When candidates are hired, they receive their assessment results to help their career and personal development plan. We also use the success factors/characteristics as a framework in improving our talent development initiatives. We created firmwide and departmental core competencies that now provide a road map for our associates to progress toward partnership. Feedback during performance evaluations has improved, and we have eliminated “random acts of training.” 

How do we use the assessment in the interviewing process? Assume we want to probe further into whether the candidate has the attributes of a team player (being a “team player” is a characteristic of successful attorneys at the firm). If the assessment results show someone who strongly prefers to work independently and is extreme in the self-confidence trait as well as someone who is unconventional (ignores rules and authority), we would use our behavioral interview questions to probe into the candidate’s past behaviors to find out if he or she likes to collaborate or prefers to “run with the scissors.”  One behavioral-based series of questions includes: 

    - What teams have you been a part of? 

    - What role did you play in those teams? 

    - What did you do to fulfill your role? 

    - What did you do to develop productive relationships with others on the team? 

Our hiring committee would have concerns about the cultural fit of a potential hire if the responses indicate that he or she:

  Has avoided being a part of teams or groups where possible;

  Has held few or no leadership roles in any teams;

  Did not offer assistance to others on the teams;

  Did little to gather or consider input from other team members;

  Made little or no effort to get to know other team members or build rapport and relationships beyond what was absolutely necessary;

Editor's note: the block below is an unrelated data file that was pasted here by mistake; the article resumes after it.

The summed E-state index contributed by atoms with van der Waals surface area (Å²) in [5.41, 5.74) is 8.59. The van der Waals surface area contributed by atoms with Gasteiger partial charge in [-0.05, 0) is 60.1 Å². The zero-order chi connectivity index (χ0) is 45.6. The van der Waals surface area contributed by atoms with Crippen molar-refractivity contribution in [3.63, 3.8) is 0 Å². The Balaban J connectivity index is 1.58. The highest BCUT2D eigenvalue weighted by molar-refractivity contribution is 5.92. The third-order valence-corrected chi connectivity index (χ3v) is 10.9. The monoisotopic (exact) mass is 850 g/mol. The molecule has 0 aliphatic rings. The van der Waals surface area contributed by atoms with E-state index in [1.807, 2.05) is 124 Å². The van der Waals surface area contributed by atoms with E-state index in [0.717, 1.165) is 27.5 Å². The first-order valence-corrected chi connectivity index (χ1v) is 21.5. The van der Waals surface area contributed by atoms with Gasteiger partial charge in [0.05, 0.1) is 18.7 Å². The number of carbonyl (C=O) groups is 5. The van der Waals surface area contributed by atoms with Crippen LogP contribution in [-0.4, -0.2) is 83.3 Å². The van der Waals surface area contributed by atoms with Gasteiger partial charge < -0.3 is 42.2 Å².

Blamed other team members for the problems on the team without considering his/her own actions; and

  Continuously self-promoted.  

After three-and-a-half years of using the assessment, we are clear on the return on our investment.  Our hiring process has become more efficient and effective. Our process smokes out the subtle red flags that we might have ignored previously.

Hundreds of candidates have taken the assessment, and only one student has declined. The feedback from candidates has been overwhelmingly positive. They appreciate that we have put so much effort into the interview process to ensure a solid fit on both sides of the equation.

Now, how is that not a win-win for our clients, the firm, and the candidate?

Related post: The Careerist Goes on the Couch.

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About The Careerist

The Careerist takes an inside look at how lawyers shape their careers and manage their lives. The blog aims to dissect developments in the profession, provide useful information and advice, and give lawyers a platform to voice their views. The goal is to provide a fresh, provocative take on the state of lawyering.

About Vivia Chen

Vivia Chen

Vivia Chen, The Careerist's chief blogger, has been covering the business and culture of law firms for a decade. A former corporate lawyer, Chen is fascinated by those who thrive (as well as those who don't) in the legal profession. Her take: Success in the law (and life) doesn't always travel a linear path. If you have topics you'd like to discuss or information to share, contact her: VChen@alm.com